The story is extremely suspenseful and well-crafted. However, it can be confusing to follow because chapters alternate between the present (1910) and the past (1899). After the initial few chapters, though, these flashbacks stop and the story continues in 1910. The description is extraordinary and reminiscent of Ernst Hemingway’s Iceberg Theory, in that more is concealed than revealed. For example, here is the author’s description of how a Colt pistol works:

“Well, when the hammer hits the percussion cap, the fulminate of mercury explodes, for it cannot tolerate being struck. You see? Once the cap explodes, it sets fire to the gunpowder inside the case, and instantly the temperature inside the case rises to a couple of thousand degrees, as hot as the smelting works at the mine, but all inside that tiny brass case. 

Now, Sig, the brass case, being so hot, there and then expands, and swells to press against the inside of the chamber, and now it releases its grip on the lead bullet. This bullet is sitting at the front of the miniature fire in the case, with gases that expand and send it out of the chamber and off down the barrel. And this is the most remarkable thing of all. For the barrel down which the bullet must travel is, by a fraction, smaller than the bullet.” 

“But you said everything was measured to perfection.”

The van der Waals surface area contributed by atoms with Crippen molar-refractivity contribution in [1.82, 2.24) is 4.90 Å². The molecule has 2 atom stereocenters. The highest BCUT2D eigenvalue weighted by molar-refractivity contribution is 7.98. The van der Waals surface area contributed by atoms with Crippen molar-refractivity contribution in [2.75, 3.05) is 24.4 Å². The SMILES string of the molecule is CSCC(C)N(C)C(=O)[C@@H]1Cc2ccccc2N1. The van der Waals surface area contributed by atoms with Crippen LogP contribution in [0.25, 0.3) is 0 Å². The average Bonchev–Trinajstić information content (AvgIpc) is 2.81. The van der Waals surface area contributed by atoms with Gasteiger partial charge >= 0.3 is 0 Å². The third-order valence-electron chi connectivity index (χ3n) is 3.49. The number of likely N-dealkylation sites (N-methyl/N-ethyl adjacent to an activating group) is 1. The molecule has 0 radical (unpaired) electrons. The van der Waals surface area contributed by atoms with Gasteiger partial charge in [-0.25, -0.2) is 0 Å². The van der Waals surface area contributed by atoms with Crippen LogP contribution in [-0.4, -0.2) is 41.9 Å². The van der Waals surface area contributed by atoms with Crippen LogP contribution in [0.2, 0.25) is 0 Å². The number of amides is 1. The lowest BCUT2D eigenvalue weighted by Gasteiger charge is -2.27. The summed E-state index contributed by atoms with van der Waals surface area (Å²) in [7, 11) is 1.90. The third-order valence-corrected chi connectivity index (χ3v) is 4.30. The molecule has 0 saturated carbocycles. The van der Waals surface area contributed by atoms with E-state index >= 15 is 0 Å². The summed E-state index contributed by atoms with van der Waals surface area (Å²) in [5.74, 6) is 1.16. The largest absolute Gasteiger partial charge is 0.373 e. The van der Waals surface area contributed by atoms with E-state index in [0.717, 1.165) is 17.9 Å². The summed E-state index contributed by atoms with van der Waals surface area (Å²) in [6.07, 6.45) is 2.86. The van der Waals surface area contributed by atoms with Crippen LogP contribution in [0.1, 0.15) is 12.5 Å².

“And so it is. Because inside that barrel is a series of three grooves, set out in a spiral down its length. The bullet, which is lead, and with the hellfire of that explosion behind it, is now both hot and soft. It’s forced into those spirals. They bite into it, so that as it makes its way down the barrel, it spins...” (Sedgwick 92 – 93). 

Revolver is a great book for middle school and high school boys. It’s a relatively easy read with page-turning interest and so it might hold the attention of a reluctant reader, if he can keep track of the flashbacks. Violence is more implied—such as a puddle of blood— than described outright. There are no romantic scenes, but there is an innuendo of intended rape (to Sig’s sister Anna): “Oh, I’m not going to kill you. Not yet. I want something for my trouble” (Sedgwick 181).

The book also presents a few interesting questions for discussion, such as in this passage: “Does God turn his eyes away when bad things happen? Or does he watch, wondering at how his creation unfolds? Does he shake his head in sorrow? Or does he smile?” (Sedgwick 180). For the expert plotting and great twists, I give the story five stars (out of five).

In addition to being a psychological mystery, it is also a morality tale, as Sig wrestles with the lessons of his father, a practical and shrewd man, and those of his mother, a pious, God-fearing woman. Sig is forced to choose between faith and functionality. And, here is where the story is fabulous. It ends on Sig’s brilliant epiphany: “You know, I understand it now. There’s always a third choice in life. Even if you think you’re stuck between two impossible choices, there’s always a third way. You just have to look for it” (Sedgwick 199). Good advice, indeed.

Disclaimer: The purpose of this review is to guide parents into selecting appropriate, significant, high-quality literature for their teens and tweens. I have no connection with the author or publisher of this book. I am a home educator of two children, 12 and 14, with a Master of Art degree in American Literature and a keen interest in young adult fiction and nonfiction.

*Contains affiliate links